How to develope for the ATtiny85 without becoming insane

151microview

Lembke writes:

I like the ATtiny85. It is small, comes in a solder friendly DIP 8 case, has 8k Flash + 512 Bytes Ram, 5 to 6 IO pins at 8 MHz with no external parts.
But developement is a pain: no serial (ok, it is possible but needs ports) and debugWire is even more pain.
So how to approach this problem? Throw money at it. Use MicroView.
Solution
MicroView is a chip-sized Arduino compatible module with an on-board 64×48 pixel OLED display. It has to be programmed with a special USB adapter. With its small size it is optimal for using in small environments. And it has a breadboard friendly DIP form factor.
But…
It is expensive. $40 per item. And a one time fee of $15 for the programmer. So nothing for eternal to build into each and every mini project.
So…
Replace it by a ATtiny85 after debugging the code.
But…
Yeah, it has a different footprint. A adapter is needed.
And here we go!
That is what this page is about: the MicroView to ATtiny85 adapter. It is a very simple small PCB with no parts on it beside some headers.

Project info at Lembke.eu page.

Join the Conversation

10 Comments

  1. Wow, hobbyists these days are so rich…
    I’ve done many PIC12F projects, I don’t see why developing for an 8-pin MCU is so hard. Once you can (a) blink an LED, and (b) have a basic working C template, and (c) test a few peripherals on one of the MCU on a breakout board so that you have some generic peripheral code snippets that work, then: any project is just a few quick cut-and-paste jobs and some minor coding work.
    Does the Arduino crowd generally need so much equipment just for some 8-pin MCU parts? I’m curious…

    1. Yeah, you are right. He could send the entire debug Messages with a simple LED, morse code isn’t too difficult.

      1. Ha ha… :-) Okay, an oscilloscope for more complex waveforms. Or sometimes the built-in simulator in the case of Microchip PICs.
        But well, if a project uses an MCU that has 6 pins or less of I/O, then shirley such projects cannot be that difficult to develop for? Hmmm…

  2. KH,

    I once meet a guy who wanted to control the ignition timing of his 2 stroke piston engine by a Attiny85. I could imagine it will be a real pain to get data out of the ’85 in a motor shop environment. And debug the situation and see what is happening right now. And after that move to the final solution without building something new.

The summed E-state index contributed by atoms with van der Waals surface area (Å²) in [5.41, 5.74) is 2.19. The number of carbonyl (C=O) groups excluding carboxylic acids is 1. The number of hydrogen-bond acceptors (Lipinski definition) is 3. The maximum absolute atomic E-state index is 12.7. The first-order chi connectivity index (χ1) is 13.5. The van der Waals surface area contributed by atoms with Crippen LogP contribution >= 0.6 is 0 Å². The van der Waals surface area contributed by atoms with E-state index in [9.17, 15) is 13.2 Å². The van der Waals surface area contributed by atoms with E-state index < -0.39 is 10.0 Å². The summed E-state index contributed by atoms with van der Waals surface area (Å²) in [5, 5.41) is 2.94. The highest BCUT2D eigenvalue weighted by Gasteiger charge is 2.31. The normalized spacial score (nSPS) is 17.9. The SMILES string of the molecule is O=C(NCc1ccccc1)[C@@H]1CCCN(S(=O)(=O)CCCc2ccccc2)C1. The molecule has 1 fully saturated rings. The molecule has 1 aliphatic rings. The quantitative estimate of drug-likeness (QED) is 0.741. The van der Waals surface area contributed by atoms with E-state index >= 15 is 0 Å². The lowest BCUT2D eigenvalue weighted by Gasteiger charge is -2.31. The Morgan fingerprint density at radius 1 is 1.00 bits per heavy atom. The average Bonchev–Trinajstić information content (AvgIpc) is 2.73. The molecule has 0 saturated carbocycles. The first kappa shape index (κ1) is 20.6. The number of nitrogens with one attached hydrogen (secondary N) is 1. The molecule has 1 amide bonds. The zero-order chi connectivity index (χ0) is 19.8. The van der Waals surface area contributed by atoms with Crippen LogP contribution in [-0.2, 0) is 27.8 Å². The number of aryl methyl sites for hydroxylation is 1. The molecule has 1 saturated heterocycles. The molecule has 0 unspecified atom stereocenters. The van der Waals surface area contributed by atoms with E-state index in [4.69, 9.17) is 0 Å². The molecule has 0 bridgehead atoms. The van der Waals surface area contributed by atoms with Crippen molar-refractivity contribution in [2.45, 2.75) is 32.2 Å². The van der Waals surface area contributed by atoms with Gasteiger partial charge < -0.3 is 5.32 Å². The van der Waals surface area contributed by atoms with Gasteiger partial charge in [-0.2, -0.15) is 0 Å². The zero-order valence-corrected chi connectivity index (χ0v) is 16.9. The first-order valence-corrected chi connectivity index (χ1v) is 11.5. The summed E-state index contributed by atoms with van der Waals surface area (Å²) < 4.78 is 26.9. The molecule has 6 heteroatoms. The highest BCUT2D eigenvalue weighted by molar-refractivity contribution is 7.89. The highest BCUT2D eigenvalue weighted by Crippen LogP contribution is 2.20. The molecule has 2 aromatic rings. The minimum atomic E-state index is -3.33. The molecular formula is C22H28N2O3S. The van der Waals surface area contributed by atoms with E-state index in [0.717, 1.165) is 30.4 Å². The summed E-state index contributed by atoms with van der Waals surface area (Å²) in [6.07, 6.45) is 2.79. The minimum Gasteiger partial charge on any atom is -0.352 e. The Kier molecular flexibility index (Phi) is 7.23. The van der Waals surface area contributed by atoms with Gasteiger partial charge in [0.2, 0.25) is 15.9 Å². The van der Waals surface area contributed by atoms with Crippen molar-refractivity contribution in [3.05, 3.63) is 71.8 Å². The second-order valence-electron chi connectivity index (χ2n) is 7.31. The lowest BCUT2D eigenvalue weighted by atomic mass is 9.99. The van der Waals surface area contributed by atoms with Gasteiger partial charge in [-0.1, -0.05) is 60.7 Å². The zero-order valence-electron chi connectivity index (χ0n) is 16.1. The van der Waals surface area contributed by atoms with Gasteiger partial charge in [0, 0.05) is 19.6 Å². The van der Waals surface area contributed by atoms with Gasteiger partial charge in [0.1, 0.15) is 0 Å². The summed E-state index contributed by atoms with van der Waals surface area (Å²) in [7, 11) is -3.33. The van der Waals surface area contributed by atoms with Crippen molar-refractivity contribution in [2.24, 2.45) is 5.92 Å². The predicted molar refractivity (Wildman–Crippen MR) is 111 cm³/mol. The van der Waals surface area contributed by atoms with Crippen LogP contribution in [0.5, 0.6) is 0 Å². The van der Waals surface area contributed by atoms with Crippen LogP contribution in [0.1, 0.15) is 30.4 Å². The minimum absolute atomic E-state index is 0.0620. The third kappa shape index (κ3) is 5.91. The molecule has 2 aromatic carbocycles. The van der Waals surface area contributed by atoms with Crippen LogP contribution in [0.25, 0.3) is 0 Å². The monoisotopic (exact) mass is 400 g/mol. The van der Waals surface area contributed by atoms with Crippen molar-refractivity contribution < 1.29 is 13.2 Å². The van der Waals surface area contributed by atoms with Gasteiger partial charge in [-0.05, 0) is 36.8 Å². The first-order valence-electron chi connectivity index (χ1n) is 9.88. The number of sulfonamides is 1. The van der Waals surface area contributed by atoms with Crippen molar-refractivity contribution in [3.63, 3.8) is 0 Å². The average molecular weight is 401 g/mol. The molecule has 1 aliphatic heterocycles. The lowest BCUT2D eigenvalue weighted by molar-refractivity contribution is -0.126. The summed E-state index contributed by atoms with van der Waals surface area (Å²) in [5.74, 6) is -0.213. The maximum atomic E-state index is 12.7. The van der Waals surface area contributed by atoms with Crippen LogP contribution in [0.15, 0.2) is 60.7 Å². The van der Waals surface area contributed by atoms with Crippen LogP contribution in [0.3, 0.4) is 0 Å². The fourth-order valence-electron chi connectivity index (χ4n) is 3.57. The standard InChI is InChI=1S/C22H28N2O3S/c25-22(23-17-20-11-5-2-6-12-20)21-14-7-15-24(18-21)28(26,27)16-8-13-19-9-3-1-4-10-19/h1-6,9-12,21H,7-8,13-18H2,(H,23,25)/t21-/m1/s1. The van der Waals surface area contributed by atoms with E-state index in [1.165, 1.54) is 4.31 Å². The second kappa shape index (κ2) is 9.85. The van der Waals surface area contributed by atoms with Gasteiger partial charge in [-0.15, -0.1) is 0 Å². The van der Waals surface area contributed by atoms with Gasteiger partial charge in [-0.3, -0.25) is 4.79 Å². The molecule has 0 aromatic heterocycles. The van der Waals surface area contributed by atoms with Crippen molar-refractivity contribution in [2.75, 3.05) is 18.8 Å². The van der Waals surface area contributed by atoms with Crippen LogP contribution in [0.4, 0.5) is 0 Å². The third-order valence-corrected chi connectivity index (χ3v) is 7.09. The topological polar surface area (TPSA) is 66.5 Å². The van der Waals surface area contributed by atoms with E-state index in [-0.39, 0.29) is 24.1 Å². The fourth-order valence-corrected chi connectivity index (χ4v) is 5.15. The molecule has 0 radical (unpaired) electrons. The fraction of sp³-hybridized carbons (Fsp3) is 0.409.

So the idea to do it with something like that adapter doesn’t sound too bad to me.

    1. Off hand, in such a situation, I think I would plug in a tricked-up PIC16F breakout board for development, I have display and serial modules for that. Within the same generation, PIC peripherals are the same or quite similar, plus I already have peripheral code snippets for each part tested by my own hand — a convenient stepping stone that avoids the problem of dev from scratch. Thus, an old dinosaur like me would rummage through his pile of PICs and choose ones that are similar enough — for dev and then for the final box thingy. I imagine Arduinos are easier to code and more compatible than that…

  3. I’d go the other way and make an adapter that fits the microview into the 8 pin DIP socket for your ATTiny85 if that is the final chip you’ll be using. Your PCB will be smaller and you don’t need the adapter + pins in the final device so it’ll be quicker + easier + cheaper.

  4. PWM is the most awesome debugging tool one can use. Equipped with a piezzo it replaces UART and OLEDs in most cases, thus introducing virtually no overhead within the code, RAM or MCU time.
    For more complex situations the code has to be tested on atmega328 of course.

  5. I was frustrated with Attiny as well for a project but ended not using it. But because of my test with it I ended up making this: http://friedcircuits.us/39 Makes your life a lot easier. Allows programming and serial from the Attiny. And tuning the oscillator for serial, otherwise doesn’t work so well.

Leave a comment

Leave a Reply to rumburack Cancel reply

Your email address will not be published. Required fields are marked *

Notify me of followup comments via e-mail. You can also subscribe without commenting.